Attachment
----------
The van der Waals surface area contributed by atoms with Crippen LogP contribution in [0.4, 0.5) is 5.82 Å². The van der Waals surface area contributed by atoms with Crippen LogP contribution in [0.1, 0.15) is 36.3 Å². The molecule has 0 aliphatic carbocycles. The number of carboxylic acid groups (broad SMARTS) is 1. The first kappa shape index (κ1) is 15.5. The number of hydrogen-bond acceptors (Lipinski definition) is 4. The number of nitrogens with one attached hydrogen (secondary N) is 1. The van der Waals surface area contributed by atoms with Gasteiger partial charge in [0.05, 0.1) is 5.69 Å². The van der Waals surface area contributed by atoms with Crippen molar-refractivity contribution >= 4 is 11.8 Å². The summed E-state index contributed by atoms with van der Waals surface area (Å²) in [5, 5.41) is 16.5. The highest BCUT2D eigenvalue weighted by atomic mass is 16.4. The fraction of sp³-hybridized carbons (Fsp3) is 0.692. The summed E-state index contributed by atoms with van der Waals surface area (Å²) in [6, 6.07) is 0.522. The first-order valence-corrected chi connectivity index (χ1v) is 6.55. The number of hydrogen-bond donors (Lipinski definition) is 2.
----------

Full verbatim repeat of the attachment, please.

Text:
The van der Waals surface area contributed by atoms with Crippen LogP contribution in [0.4, 0.5) is 5.82 Å². The van der Waals surface area contributed by atoms with Crippen LogP contribution in [0.1, 0.15) is 36.3 Å². The molecule has 0 aliphatic carbocycles. The number of carboxylic acid groups (broad SMARTS) is 1. The first kappa shape index (κ1) is 15.5. The number of hydrogen-bond acceptors (Lipinski definition) is 4. The number of nitrogens with one attached hydrogen (secondary N) is 1. The van der Waals surface area contributed by atoms with Gasteiger partial charge in [0.05, 0.1) is 5.69 Å². The van der Waals surface area contributed by atoms with Crippen molar-refractivity contribution >= 4 is 11.8 Å². The summed E-state index contributed by atoms with van der Waals surface area (Å²) in [5, 5.41) is 16.5. The highest BCUT2D eigenvalue weighted by atomic mass is 16.4. The fraction of sp³-hybridized carbons (Fsp3) is 0.692. The summed E-state index contributed by atoms with van der Waals surface area (Å²) in [6, 6.07) is 0.522. The first-order valence-corrected chi connectivity index (χ1v) is 6.55. The number of hydrogen-bond donors (Lipinski definition) is 2.